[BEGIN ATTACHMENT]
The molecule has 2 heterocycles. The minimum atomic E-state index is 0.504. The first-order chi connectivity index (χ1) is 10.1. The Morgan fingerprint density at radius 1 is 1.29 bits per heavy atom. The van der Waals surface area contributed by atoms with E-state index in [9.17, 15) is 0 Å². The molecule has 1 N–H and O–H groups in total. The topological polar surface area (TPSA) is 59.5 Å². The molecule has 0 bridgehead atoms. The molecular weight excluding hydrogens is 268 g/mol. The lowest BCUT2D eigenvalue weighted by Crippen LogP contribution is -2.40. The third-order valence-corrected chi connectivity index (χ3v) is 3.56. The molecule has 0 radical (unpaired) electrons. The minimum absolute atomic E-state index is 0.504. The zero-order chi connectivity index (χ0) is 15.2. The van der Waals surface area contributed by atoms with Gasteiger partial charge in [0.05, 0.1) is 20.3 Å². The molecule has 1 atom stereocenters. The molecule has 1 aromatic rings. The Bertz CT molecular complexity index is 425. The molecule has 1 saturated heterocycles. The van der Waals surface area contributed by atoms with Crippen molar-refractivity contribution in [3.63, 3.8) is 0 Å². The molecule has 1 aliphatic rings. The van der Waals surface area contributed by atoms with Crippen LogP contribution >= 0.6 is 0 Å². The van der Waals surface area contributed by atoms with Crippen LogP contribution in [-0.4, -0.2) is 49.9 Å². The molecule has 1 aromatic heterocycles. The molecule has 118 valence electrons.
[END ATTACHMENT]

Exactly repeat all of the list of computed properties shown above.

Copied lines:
The molecule has 2 heterocycles. The minimum atomic E-state index is 0.504. The first-order chi connectivity index (χ1) is 10.1. The Morgan fingerprint density at radius 1 is 1.29 bits per heavy atom. The van der Waals surface area contributed by atoms with E-state index in [9.17, 15) is 0 Å². The molecule has 1 N–H and O–H groups in total. The topological polar surface area (TPSA) is 59.5 Å². The molecule has 0 bridgehead atoms. The molecular weight excluding hydrogens is 268 g/mol. The lowest BCUT2D eigenvalue weighted by Crippen LogP contribution is -2.40. The third-order valence-corrected chi connectivity index (χ3v) is 3.56. The molecule has 0 radical (unpaired) electrons. The minimum absolute atomic E-state index is 0.504. The zero-order chi connectivity index (χ0) is 15.2. The van der Waals surface area contributed by atoms with Gasteiger partial charge in [0.05, 0.1) is 20.3 Å². The molecule has 1 atom stereocenters. The molecule has 1 aromatic rings. The Bertz CT molecular complexity index is 425. The molecule has 1 saturated heterocycles. The van der Waals surface area contributed by atoms with Crippen molar-refractivity contribution in [3.63, 3.8) is 0 Å². The molecule has 1 aliphatic rings. The van der Waals surface area contributed by atoms with Crippen LogP contribution >= 0.6 is 0 Å². The van der Waals surface area contributed by atoms with Crippen LogP contribution in [-0.4, -0.2) is 49.9 Å². The molecule has 1 aromatic heterocycles. The molecule has 118 valence electrons.